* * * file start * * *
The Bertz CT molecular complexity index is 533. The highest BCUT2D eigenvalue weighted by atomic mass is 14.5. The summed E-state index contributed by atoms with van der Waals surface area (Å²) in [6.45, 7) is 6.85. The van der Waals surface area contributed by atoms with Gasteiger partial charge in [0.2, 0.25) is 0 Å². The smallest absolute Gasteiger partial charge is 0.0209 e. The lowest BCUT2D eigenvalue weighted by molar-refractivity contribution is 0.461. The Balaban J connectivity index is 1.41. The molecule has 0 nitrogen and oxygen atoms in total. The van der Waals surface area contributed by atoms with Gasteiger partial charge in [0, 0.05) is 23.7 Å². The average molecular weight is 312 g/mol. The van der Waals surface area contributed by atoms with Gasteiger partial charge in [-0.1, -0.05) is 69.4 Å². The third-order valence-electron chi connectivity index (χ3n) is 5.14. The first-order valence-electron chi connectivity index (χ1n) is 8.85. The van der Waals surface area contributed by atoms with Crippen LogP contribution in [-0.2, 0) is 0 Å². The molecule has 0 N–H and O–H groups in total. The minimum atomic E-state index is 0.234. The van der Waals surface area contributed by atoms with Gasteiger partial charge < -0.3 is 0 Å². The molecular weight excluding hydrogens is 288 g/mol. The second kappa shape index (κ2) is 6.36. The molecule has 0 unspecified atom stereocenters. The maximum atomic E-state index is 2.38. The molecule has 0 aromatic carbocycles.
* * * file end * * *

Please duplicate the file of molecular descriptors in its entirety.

The Bertz CT molecular complexity index is 533. The highest BCUT2D eigenvalue weighted by atomic mass is 14.5. The summed E-state index contributed by atoms with van der Waals surface area (Å²) in [6.45, 7) is 6.85. The van der Waals surface area contributed by atoms with Gasteiger partial charge in [0.2, 0.25) is 0 Å². The smallest absolute Gasteiger partial charge is 0.0209 e. The lowest BCUT2D eigenvalue weighted by molar-refractivity contribution is 0.461. The Balaban J connectivity index is 1.41. The molecule has 0 nitrogen and oxygen atoms in total. The van der Waals surface area contributed by atoms with Gasteiger partial charge in [0, 0.05) is 23.7 Å². The average molecular weight is 312 g/mol. The van der Waals surface area contributed by atoms with Gasteiger partial charge in [-0.1, -0.05) is 69.4 Å². The third-order valence-electron chi connectivity index (χ3n) is 5.14. The first-order valence-electron chi connectivity index (χ1n) is 8.85. The van der Waals surface area contributed by atoms with Crippen LogP contribution in [-0.2, 0) is 0 Å². The molecule has 0 N–H and O–H groups in total. The minimum atomic E-state index is 0.234. The van der Waals surface area contributed by atoms with Gasteiger partial charge < -0.3 is 0 Å². The molecular weight excluding hydrogens is 288 g/mol. The second kappa shape index (κ2) is 6.36. The molecule has 0 unspecified atom stereocenters. The maximum atomic E-state index is 2.38. The molecule has 0 aromatic carbocycles.